Creative Directors Forum seeks better deal for placement teams

- The country's top creative directors have pledged to win a better deal for placement teams forced to live in near poverty while fighting to secure the few agency jobs on offer.

- The country's top creative directors have pledged to win a better deal for placement teams forced to live in near poverty while fighting to secure the few agency jobs on offer.

Their aim is to give young hopefuls better financial security and better prospects of permanent jobs at the end of their placement periods.

All top 20 UK agencies will be asked to commit themselves to hiring at least one placement team a year--with the threat of a public shaming if they renege on their promise.

The initiative, by the IPA Creative Directors Forum, is intended to deflect criticism that placements are no more than a source of cheap labour for agencies while providing young creatives with career opportunities matching those of graduate trainee account people.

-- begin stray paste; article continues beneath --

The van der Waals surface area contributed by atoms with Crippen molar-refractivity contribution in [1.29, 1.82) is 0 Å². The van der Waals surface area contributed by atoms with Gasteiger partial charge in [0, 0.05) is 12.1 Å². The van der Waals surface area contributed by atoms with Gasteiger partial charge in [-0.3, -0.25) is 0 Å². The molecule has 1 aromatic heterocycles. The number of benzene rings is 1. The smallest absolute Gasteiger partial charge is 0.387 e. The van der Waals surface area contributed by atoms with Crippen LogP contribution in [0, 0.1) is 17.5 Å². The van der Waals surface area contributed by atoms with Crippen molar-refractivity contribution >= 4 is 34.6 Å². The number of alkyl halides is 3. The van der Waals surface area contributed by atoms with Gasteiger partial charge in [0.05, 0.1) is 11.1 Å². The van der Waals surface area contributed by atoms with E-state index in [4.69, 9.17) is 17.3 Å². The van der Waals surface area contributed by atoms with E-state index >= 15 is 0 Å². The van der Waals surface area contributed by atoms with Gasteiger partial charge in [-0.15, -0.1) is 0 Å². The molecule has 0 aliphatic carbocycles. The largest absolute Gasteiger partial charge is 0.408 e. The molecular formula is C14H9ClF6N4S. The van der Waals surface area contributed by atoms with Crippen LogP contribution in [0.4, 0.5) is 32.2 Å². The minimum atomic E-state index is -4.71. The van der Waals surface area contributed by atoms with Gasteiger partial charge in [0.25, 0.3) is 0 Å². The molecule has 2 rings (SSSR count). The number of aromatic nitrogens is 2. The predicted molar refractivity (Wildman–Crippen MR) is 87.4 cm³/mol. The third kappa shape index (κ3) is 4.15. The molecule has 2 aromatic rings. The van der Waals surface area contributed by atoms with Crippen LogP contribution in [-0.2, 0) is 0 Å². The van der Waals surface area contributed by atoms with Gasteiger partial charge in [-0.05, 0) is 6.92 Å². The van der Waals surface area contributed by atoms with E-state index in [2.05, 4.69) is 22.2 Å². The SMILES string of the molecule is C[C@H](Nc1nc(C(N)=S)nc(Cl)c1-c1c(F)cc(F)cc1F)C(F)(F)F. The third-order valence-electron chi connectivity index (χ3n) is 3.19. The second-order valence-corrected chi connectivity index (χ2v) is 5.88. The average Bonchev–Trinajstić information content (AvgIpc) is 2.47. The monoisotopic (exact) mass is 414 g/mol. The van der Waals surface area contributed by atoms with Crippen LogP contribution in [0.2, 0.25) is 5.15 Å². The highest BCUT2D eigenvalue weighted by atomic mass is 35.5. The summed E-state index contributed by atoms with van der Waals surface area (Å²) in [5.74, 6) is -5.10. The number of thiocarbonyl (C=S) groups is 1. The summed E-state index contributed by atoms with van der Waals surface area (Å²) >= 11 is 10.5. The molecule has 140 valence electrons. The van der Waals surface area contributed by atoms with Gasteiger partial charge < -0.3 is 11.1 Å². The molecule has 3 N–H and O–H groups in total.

Chris O'Shea, the Forum's chairman, said: "We know we can't make the system perfect but we can make it better. These young creatives are the industry's seedcorn."

The action plan was drawn up after a meeting last month at which 23 young creatives either on placement or hoping to be offered one explained their problems to O'Shea and fellow Forum members Peter Souter, Trevor Beattie and Dave Droga.

As a result, the Forum is pressing the IPA to lobby the Government to extend to young creatives the concession it already makes to young musicians who are treated as self-employed and have their benefits protected if they take temporary assignments.

The Forum hopes such a concession could encourage more women creatives into the industry. "I'm sure that one of the reasons so many women drop out of the placement scheme at an early stage is because they don't relish the prospect of dossing down on a mate's floor for weeks on end," O'Shea added.

Meanwhile, the Forum will urge agencies to make their working environments less intimidating for young creatives by supplying them with a guide of basic information.

"It should tell them things like who they should show their work to, who they should accept briefs from and how long they should spend on a job," O'Shea said. "We've always assumed they know these things, but they don't."



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